Sexual Assault on Airplanes: Victims Usually Sit in Middle or Window Seats, FBI Warns

Passengers aboard commercial airline flights have reported being sexually harassed nearly twice as many times as was reported three years ago, an FBI report revealed.

On Wednesday, the agency will hold a press conference at the Baltimore/Washington International Thurgood Marshall Airport in a bid to raise awareness about sexual harassment on planes. According to the report, which was published in April, sexual assault cases rose from 38 in fiscal year 2014 to 63 in 2017.

Speaking to WIVB 4, Gary Loeffer, acting agent in charge at the FBI Buffalo Field Office, said predators often use the same methods to assault victims."The attacks generally occur on long- haul flights when the cabin is dark," Loeffer said. "The victims are usually in the middle or window seats. The victims are usually sleeping and covered with a blanket or jacket."

Loeffer said offenders would often take advantage of the fact that many passengers take sleeping pills on lengthy flights.

Sexual assault victims on planes are more likely to be sitting in the window or middle seat, says an FBI report. Getty Images

Despite the figure being relatively low compared with the "tens of millions" of airline passengers who fly each year, FBI Special Agent David Gates said that even one victim was too many. "We are seeing more reports of in-flight sexual assault than ever before," Gates said, who is based at Los Angeles International Airport and frequently investigates these cases.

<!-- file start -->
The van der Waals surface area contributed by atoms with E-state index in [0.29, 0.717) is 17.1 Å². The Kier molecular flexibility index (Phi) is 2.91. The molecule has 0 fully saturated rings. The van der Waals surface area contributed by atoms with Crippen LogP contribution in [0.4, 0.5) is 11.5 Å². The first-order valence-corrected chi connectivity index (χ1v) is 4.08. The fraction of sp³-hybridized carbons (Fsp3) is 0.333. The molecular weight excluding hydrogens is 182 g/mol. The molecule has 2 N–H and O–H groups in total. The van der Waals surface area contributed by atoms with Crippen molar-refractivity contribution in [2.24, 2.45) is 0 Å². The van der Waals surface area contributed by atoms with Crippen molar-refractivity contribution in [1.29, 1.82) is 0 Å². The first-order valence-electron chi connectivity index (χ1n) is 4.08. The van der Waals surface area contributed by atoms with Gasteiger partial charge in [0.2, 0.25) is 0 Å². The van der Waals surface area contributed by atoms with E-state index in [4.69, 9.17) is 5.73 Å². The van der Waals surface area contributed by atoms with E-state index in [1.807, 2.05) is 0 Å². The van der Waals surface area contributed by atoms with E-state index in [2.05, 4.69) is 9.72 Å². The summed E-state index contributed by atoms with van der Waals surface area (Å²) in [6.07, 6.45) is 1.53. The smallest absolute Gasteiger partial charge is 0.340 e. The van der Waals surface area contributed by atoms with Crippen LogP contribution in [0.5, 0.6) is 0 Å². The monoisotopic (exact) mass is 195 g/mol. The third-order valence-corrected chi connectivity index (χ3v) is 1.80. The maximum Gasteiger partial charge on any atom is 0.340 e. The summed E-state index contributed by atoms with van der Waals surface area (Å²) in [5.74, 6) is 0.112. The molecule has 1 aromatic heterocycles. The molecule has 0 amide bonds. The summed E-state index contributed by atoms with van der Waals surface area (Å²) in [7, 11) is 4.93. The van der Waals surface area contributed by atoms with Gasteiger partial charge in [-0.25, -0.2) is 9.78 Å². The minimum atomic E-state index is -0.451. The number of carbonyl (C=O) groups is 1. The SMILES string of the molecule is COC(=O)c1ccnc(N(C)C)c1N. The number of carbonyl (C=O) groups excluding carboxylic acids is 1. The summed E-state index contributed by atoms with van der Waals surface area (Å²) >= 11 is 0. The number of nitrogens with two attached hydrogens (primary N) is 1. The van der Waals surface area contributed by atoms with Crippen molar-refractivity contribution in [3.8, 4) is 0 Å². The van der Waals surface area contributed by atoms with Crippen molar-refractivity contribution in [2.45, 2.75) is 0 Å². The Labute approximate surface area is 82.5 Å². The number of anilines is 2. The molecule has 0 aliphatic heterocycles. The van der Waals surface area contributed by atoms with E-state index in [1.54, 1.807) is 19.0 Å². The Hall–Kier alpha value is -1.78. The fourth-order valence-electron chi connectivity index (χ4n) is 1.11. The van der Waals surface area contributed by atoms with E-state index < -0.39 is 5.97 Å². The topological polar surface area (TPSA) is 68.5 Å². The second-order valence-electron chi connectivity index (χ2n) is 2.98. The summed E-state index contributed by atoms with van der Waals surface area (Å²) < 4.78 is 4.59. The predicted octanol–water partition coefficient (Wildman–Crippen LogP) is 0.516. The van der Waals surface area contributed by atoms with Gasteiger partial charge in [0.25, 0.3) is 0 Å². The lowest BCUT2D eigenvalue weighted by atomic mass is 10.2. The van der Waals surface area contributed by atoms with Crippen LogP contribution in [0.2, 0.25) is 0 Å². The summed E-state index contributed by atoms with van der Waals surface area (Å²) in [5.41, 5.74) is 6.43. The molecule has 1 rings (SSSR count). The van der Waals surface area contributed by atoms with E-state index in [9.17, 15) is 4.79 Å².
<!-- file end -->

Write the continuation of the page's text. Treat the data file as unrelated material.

Men are usually the perpetrators, with women and unaccompanied minors frequently the victims, according to the FBI report, but Gates said that was not always the case. "We have seen every combination of victim and perpetrator."

One of the victims recounted her story to the FBI. "I fly overseas often. The flights usually leave around 6 p.m. I have dinner, watch a movie, and go to sleep. I was dozing off toward the end of the movie, and all of a sudden I felt a hand in my crotch."

The woman instinctively told the predator "no," but he came at her a second and third time before she could get away and run to the bathroom. "It didn't make sense to me. It was all so disorienting and confusing."

She was moved to another seat and told by crew members that similar attacks were fairly common. "I was horrified; how can this be and I have never heard about it?"

The number of sexual assault cases on planes could be even higher than 63, according to the FBI, because many go unreported.